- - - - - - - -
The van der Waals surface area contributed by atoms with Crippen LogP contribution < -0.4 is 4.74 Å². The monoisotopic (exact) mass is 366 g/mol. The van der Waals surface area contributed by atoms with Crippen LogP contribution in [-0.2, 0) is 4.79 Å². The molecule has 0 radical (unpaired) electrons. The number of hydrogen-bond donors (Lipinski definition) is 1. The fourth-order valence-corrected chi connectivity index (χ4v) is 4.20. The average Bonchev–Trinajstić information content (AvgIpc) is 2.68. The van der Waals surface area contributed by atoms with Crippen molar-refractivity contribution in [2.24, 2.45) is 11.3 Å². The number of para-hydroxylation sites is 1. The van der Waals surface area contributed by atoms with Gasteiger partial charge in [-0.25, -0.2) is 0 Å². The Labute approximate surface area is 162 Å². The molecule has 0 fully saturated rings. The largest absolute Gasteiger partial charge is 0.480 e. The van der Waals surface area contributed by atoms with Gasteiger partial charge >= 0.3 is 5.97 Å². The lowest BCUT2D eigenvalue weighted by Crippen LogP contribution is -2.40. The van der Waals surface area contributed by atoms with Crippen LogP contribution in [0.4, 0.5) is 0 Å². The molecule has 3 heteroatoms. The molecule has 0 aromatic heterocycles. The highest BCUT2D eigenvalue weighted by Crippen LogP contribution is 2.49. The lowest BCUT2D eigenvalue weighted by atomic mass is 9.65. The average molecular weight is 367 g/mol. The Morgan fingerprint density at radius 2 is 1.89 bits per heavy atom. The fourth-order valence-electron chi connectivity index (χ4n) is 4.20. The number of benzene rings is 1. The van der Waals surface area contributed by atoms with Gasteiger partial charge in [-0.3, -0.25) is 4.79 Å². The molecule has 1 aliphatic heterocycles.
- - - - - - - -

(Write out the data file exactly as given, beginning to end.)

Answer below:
The van der Waals surface area contributed by atoms with Crippen LogP contribution < -0.4 is 4.74 Å². The monoisotopic (exact) mass is 366 g/mol. The van der Waals surface area contributed by atoms with Crippen LogP contribution in [-0.2, 0) is 4.79 Å². The molecule has 0 radical (unpaired) electrons. The number of hydrogen-bond donors (Lipinski definition) is 1. The fourth-order valence-corrected chi connectivity index (χ4v) is 4.20. The average Bonchev–Trinajstić information content (AvgIpc) is 2.68. The van der Waals surface area contributed by atoms with Crippen molar-refractivity contribution in [2.24, 2.45) is 11.3 Å². The number of para-hydroxylation sites is 1. The van der Waals surface area contributed by atoms with Gasteiger partial charge in [-0.25, -0.2) is 0 Å². The Labute approximate surface area is 162 Å². The molecule has 0 fully saturated rings. The largest absolute Gasteiger partial charge is 0.480 e. The van der Waals surface area contributed by atoms with Gasteiger partial charge >= 0.3 is 5.97 Å². The lowest BCUT2D eigenvalue weighted by Crippen LogP contribution is -2.40. The van der Waals surface area contributed by atoms with Crippen LogP contribution in [0.4, 0.5) is 0 Å². The molecule has 3 heteroatoms. The molecule has 0 aromatic heterocycles. The highest BCUT2D eigenvalue weighted by Crippen LogP contribution is 2.49. The lowest BCUT2D eigenvalue weighted by atomic mass is 9.65. The average molecular weight is 367 g/mol. The Morgan fingerprint density at radius 2 is 1.89 bits per heavy atom. The fourth-order valence-electron chi connectivity index (χ4n) is 4.20. The number of benzene rings is 1. The van der Waals surface area contributed by atoms with Gasteiger partial charge in [-0.3, -0.25) is 4.79 Å². The molecule has 1 aliphatic heterocycles.